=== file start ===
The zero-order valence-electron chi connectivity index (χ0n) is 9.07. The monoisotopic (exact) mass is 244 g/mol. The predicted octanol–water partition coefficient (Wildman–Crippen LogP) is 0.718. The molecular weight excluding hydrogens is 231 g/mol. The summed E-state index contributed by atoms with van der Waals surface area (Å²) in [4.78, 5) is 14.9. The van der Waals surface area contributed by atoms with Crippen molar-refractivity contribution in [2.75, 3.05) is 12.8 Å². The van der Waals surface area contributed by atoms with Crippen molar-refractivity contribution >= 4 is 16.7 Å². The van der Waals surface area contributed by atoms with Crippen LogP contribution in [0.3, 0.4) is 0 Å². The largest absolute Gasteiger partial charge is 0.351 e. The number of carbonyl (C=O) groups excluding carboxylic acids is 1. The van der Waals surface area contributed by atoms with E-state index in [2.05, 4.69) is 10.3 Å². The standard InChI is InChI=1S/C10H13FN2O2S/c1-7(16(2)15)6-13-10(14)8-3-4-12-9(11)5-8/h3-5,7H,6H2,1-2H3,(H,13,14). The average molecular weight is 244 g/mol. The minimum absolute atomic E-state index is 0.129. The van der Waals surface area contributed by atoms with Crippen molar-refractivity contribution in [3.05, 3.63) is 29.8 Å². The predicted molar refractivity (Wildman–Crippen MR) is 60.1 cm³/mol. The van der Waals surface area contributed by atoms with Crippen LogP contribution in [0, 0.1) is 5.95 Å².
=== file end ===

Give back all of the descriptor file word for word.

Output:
The zero-order valence-electron chi connectivity index (χ0n) is 9.07. The monoisotopic (exact) mass is 244 g/mol. The predicted octanol–water partition coefficient (Wildman–Crippen LogP) is 0.718. The molecular weight excluding hydrogens is 231 g/mol. The summed E-state index contributed by atoms with van der Waals surface area (Å²) in [4.78, 5) is 14.9. The van der Waals surface area contributed by atoms with Crippen molar-refractivity contribution in [2.75, 3.05) is 12.8 Å². The van der Waals surface area contributed by atoms with Crippen molar-refractivity contribution >= 4 is 16.7 Å². The van der Waals surface area contributed by atoms with Crippen LogP contribution in [0.3, 0.4) is 0 Å². The largest absolute Gasteiger partial charge is 0.351 e. The number of carbonyl (C=O) groups excluding carboxylic acids is 1. The van der Waals surface area contributed by atoms with E-state index in [2.05, 4.69) is 10.3 Å². The standard InChI is InChI=1S/C10H13FN2O2S/c1-7(16(2)15)6-13-10(14)8-3-4-12-9(11)5-8/h3-5,7H,6H2,1-2H3,(H,13,14). The average molecular weight is 244 g/mol. The minimum absolute atomic E-state index is 0.129. The van der Waals surface area contributed by atoms with Crippen molar-refractivity contribution in [3.05, 3.63) is 29.8 Å². The predicted molar refractivity (Wildman–Crippen MR) is 60.1 cm³/mol. The van der Waals surface area contributed by atoms with Crippen LogP contribution in [0, 0.1) is 5.95 Å².